Estonia Says Russia Removed Border Markers as Tensions Rise

(Bloomberg) -- Estonian border authorities accused Russian counterparts of removing a set of buoy markers on the Narva River, as Baltic leaders raised concerns this week over confusing signals from Moscow over demarcating its frontiers.

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The border guard service of the Baltic nation accused Russian officials of carrying off 24 of 50 buoys helping to separate the two countries on the waterway at 3 a.m. local time, according to a statement. The markers had been placed within Estonian waters by authorities over the last 10 days.

“Russia uses border issues as a means to create fear and anxiety,” Estonian Prime Minister Kaja Kallas said at a press conference in Tallinn Thursday. “We will approach this incident soberly, in a balanced way, if needed also in communication with partners and allies.”

The incident comes a day after a Russian Defense Ministry proposal to modify the country’s Baltic Sea border and territorial waters prompted vocal responses from Lithuania and Finland. The document outlining the draft proposal was later removed from a government website without explanation.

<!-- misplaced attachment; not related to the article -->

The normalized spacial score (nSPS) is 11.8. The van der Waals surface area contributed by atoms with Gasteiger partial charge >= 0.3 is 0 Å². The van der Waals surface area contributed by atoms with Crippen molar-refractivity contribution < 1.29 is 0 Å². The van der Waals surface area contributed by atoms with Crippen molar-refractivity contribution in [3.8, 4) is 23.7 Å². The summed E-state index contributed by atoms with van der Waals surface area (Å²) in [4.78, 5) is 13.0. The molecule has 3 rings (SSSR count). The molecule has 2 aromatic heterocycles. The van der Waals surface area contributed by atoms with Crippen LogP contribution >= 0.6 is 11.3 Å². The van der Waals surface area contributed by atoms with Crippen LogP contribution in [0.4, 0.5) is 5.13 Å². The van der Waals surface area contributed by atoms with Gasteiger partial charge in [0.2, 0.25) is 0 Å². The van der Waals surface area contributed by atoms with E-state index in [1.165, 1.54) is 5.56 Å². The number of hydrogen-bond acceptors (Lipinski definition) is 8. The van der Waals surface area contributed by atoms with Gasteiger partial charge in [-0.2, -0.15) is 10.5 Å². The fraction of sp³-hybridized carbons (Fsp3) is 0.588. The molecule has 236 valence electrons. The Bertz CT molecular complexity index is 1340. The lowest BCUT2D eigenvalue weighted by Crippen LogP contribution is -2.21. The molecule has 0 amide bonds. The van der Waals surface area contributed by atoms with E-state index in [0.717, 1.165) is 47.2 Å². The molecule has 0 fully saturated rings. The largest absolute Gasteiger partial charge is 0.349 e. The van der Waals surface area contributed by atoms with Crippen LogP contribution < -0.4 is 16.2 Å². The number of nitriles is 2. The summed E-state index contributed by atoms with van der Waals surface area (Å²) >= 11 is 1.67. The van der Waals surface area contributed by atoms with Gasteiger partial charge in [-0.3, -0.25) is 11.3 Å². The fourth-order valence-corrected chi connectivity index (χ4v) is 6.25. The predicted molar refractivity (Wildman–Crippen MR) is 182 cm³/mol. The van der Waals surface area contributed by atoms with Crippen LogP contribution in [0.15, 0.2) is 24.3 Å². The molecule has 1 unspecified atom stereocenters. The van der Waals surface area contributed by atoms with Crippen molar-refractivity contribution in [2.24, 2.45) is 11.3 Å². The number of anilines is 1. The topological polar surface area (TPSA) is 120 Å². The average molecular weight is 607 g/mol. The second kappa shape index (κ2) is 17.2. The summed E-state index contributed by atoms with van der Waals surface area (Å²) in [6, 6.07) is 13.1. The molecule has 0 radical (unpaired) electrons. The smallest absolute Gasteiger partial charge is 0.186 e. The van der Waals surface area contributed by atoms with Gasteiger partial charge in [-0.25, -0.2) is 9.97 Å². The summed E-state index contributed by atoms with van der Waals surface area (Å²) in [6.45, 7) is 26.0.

The Narva River border had been a matter of dispute earlier this year, when Russia said it didn’t accept the location of half of the 250 buoys proposed by Estonian officials, the border guard statement said. The floating markers, positioned each spring, are used for boats to navigate the river without veering into Russian waters.

Read More: Russia Pulls Notice of Baltic Sea Border Plan That Raised Alarm

An Estonian border official, Eerik Purgel, said the buoys were marked for the summer season according to a 2022 agreement as a guide for those fishing or boating in the waters.

“While the installation of buoys largely took place by mutual agreement before the beginning of the war in Ukraine, since 2023 Russia hasn’t agreed with Estonia’s positioning,” Purgel said in a statement. The authority will contact Russian counterparts to discuss the issue, he said.

Estonia, a European Union and NATO member with a population of 1.3 million, has been an outspoken critic of Russia’s war against Ukraine. The Baltic nation has been a target of Moscow, with Kallas earlier this year landing on a Russian wanted list for criminals.

(Updates with comments from prime minister from third paragraph.)

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